And this is yet another Tim Burton and Johnny Depp team-up. Usually these play along the lines of Johnny playing some weirdo forced to hang with normals, but it turns out this weirdo is wisest among them. Sleepy Hollow, however, is about a normal dude going to a place where everyone has weird beliefs, and then he turns out to be also weird, but in other ways. It really doesn’t gel. There are some jokes throughout playing on police procedurals and how much of the forensic philosophies that exist now were thought of as bunk in the late 1700’s. Also, there are some cool scenes involving decapitation and horses and men, but mostly the film is just boring. And after years of seeing the same shit from the duo, everything felt played out and numb, which is weird to say about a film that centers of cutting fops’ heads off.

Christopher Walken is the headless horseman and doesn’t have one line. An actor known primarily for his voice and he is a silent horseman who looks like young Rick Sanchez with a xenomorph’s grill. You know what else is stupid and makes no sense? The plot. It was witches all along. Fucking witches.

I just would not watch this. There are some flourishes that are fun, but overall, it feels half-hearted at best.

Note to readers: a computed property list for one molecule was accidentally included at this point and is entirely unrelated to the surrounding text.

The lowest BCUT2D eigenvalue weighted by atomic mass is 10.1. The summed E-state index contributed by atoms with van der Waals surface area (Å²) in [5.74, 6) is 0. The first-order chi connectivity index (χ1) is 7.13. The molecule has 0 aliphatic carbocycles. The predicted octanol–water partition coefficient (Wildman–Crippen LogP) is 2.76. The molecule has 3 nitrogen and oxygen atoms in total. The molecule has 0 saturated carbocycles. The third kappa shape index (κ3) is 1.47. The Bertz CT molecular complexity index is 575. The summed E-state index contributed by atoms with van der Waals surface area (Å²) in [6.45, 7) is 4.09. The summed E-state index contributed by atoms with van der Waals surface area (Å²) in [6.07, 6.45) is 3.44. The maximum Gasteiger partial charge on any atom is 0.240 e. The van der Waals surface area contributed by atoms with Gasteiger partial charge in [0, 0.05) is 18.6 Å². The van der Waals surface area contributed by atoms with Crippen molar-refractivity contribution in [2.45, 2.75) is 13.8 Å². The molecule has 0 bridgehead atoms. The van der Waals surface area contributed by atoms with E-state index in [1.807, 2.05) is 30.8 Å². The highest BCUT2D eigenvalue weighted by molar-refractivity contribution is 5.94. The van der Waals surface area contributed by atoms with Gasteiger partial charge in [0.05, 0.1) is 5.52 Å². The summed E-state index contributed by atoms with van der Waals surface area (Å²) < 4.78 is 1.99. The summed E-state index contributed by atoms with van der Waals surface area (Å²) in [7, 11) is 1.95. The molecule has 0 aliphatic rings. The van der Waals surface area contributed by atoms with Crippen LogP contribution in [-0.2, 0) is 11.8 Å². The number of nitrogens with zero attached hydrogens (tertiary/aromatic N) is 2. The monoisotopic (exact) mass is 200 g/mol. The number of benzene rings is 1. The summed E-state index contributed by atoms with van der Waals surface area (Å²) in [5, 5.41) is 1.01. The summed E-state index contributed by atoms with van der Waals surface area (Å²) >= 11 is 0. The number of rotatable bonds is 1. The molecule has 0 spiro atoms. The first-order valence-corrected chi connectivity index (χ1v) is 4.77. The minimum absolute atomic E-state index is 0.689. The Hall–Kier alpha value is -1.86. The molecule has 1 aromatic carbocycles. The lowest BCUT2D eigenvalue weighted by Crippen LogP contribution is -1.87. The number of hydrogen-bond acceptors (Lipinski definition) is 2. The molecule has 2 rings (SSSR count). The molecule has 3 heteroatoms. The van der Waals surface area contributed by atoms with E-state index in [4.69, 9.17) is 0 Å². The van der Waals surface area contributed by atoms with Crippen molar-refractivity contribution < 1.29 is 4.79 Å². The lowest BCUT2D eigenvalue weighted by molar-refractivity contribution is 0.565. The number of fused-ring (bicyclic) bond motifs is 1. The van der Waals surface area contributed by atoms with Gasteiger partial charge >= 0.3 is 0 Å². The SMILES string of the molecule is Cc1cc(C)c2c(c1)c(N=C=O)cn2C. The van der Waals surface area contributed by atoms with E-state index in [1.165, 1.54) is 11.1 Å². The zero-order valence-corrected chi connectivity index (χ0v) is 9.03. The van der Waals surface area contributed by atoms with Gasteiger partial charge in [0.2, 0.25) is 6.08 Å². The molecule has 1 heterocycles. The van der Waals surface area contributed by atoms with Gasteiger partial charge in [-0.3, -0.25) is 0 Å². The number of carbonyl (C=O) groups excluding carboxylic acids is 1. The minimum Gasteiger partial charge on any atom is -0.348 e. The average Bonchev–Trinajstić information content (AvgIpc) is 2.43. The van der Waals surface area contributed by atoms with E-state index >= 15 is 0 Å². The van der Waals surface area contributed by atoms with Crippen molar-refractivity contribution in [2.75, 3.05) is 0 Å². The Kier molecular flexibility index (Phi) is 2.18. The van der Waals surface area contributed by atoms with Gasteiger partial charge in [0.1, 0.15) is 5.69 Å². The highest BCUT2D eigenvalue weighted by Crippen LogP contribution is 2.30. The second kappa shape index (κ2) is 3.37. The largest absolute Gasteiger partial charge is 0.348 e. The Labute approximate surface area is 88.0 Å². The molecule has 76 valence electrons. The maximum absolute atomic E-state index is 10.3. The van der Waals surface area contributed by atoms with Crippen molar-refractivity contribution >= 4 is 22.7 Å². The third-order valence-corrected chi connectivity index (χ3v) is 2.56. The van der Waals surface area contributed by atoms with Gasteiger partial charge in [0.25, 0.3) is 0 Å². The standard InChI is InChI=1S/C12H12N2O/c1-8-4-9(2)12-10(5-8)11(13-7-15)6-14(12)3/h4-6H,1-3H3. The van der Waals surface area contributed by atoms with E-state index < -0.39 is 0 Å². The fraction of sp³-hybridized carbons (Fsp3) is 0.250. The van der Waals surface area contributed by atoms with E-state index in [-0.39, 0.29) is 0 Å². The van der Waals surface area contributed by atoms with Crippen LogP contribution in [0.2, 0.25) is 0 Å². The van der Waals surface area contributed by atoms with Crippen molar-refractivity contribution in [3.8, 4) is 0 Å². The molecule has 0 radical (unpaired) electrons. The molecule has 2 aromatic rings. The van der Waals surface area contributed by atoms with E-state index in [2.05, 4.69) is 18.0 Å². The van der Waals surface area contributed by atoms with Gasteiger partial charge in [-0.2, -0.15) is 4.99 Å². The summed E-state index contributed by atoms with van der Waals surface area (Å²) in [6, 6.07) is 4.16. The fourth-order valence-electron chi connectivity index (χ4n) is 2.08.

31 Days of Horror – ‘The Witches’

The Witches

Directed by: Nicolas Roeg

Starring: Anjelica Huston and Rowan Atkinson

Review by Eric Scot Lemons

Holy hell, this is such a good flick. Oh, you mean a movie directed by Nicolas Roeg with the help of Jim Henson based on a novel by Roald Dahl is good? You don’t say. But it really fucking is. I hadn’t seen this movie since I was a young child of 7 or 8 and it scared the crapola out of me then. It had always been a film I regarded as one for kids that probably shouldn’t be for kids. So, now my oldest is 7, so I fired it up for him, fully forgetting the monstrosity that Anjelica Huston becomes early in the second act as she confronts a large coven in a hotel convention hall. If you don’t remember, it is a Jim Henson creation that looks like a human condor in gaudy-fab makeup. It is startling because it is frightening enough to stand up to long takes, but human enough to be comical.